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  • Spiny Oak Slug Moth - (Euclea delphinii)

    Spiny Oak Slug Moth - (Euclea delphinii)

    The stinging Spiny Oak Slug is no where near as sweet to handle as its chocolate-colored and minty green adult form.

    Staff Writer (9/18/2017): Spiny Oak Slug Moths can be found or near deciduous forests. Adults are nocturnal, but attracted to lights at night. Their bodies are brown. The forewings have patches of minty green and a dark chocolate patch as well. The hindwings are brown. They fly from late spring to late autumn in some places. Cold weather limits the moth to one generation in the north, but it can produce two generations in the south.

    Caterpillars may be light green, yellow, pink tan, or even a reddish-brown. It is wide and flat unlike the more popular tubular body shape. Rows of yellow or orange stinging spines line the caterpillar from head to rear. Pairs at the head and the rear are longer than those running down the center of the body. These spines contain venom meant to deter predators from eating it. When touched by humans, the spines can embed themselves into skin and cause pain, itching, burning, irritation and redness. If stung, one should use fresh pieces of (Scotch) tape to help pull the spines out of the skin right away, then ice the area and cover it with a baking soda paste. Though it is not considered lethal, people allergic to other insect stings may have a reaction that requires medical attention.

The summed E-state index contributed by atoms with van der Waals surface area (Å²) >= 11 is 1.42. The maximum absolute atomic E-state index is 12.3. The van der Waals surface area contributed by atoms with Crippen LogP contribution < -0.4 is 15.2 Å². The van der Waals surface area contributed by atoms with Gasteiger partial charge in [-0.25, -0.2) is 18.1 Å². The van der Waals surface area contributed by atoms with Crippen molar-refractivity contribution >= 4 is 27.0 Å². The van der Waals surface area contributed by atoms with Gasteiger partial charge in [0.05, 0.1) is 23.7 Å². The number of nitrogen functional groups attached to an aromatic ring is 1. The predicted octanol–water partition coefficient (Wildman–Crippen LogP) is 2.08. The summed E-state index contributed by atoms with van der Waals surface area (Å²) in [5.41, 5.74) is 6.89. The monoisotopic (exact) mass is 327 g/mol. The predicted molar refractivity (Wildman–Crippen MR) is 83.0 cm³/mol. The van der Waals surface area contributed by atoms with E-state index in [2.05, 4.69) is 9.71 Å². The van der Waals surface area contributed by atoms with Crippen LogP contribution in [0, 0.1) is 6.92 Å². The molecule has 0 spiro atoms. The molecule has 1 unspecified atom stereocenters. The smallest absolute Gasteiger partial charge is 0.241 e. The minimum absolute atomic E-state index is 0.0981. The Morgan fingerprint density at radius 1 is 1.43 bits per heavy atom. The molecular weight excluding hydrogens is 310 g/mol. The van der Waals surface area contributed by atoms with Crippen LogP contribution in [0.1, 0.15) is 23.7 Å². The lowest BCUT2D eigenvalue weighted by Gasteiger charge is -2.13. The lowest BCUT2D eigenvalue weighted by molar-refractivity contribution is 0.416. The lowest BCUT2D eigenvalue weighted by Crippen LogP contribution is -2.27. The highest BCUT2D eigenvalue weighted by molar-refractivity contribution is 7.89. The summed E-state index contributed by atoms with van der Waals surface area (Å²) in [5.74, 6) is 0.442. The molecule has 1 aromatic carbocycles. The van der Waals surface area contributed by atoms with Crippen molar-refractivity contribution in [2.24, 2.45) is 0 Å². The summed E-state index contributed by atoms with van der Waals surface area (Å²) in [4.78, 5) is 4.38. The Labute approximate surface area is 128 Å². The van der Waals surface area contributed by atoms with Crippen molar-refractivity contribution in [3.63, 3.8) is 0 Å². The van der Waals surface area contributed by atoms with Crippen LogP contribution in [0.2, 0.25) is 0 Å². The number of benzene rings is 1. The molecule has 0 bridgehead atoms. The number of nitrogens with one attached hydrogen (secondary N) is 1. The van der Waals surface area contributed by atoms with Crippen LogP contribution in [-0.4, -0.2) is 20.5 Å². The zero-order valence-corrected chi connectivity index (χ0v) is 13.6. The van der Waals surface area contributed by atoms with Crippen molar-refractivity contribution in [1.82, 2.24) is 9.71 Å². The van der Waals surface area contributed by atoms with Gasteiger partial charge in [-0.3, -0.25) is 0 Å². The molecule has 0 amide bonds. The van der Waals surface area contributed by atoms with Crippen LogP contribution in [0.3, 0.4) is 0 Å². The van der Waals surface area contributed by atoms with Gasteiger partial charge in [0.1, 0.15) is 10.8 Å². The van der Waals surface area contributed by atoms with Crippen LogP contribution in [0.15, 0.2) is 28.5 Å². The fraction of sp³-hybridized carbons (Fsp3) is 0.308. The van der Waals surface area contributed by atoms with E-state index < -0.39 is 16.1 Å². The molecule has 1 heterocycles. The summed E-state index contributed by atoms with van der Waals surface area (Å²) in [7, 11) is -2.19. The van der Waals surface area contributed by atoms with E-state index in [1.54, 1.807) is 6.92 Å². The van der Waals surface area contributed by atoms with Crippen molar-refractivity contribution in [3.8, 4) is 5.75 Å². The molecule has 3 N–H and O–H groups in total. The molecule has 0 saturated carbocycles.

Caterpillars have are not host-specific despite their name and feed on thick, old leaves growing on oak, willow, cherry, sycamore, chestnut, redbud and other deciduous trees, so they are ubiquitous in their range. They are not known to feed on a plant enough to cause any real damage to it.

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    Details of the:
    Spiny Oak Slug Moth

    Category: Butterfly or Moth
    Common name: Spiny Oak Slug Moth
    Scientific Name: Euclea delphinii

      Kingdom: Animalia
       Phylum: Arthropoda
        Class: Insecta
         Order: Lepidoptera
          Family: Limacodidae
           Genus: Euclea
            Species: delphinii

    Size (Adult, Length): 20mm to 30mm (0.79in to 1.18in)

    Identifying Colors: brown, green, black, copper, orange

    Additional Descriptors: flying, furry, mint, spots, spines

    North American Reach (Though Not Limited To*): Alabama; Arkansas; Connecticut; Delaware; Florida; Georgia; Illinois; Indiana; Iowa; Kansas; Kentucky; Louisiana; Maine; Maryland; Massachusetts; Michigan; Minnesota; Mississippi; Missouri; Nebraska;New Hampshire; New Jersey; New York; North Carolina; North Dakota; Ohio; Oklahoma; Pennsylvania; Rhode Island; South Carolina; South Dakota; Tennessee; Texas; Vermont; Virginia; West Virginia; Wisconsin; British Columbia; New Brunswick; Newfoundland and Labrador; Nova Scotia; Ontario; Prince Edward Island; Quebec; Mexico

    * Keep in mind that an insect's reach is not limited by lines on a map and therefore may appear in areas/regions/states beyond those listed above.

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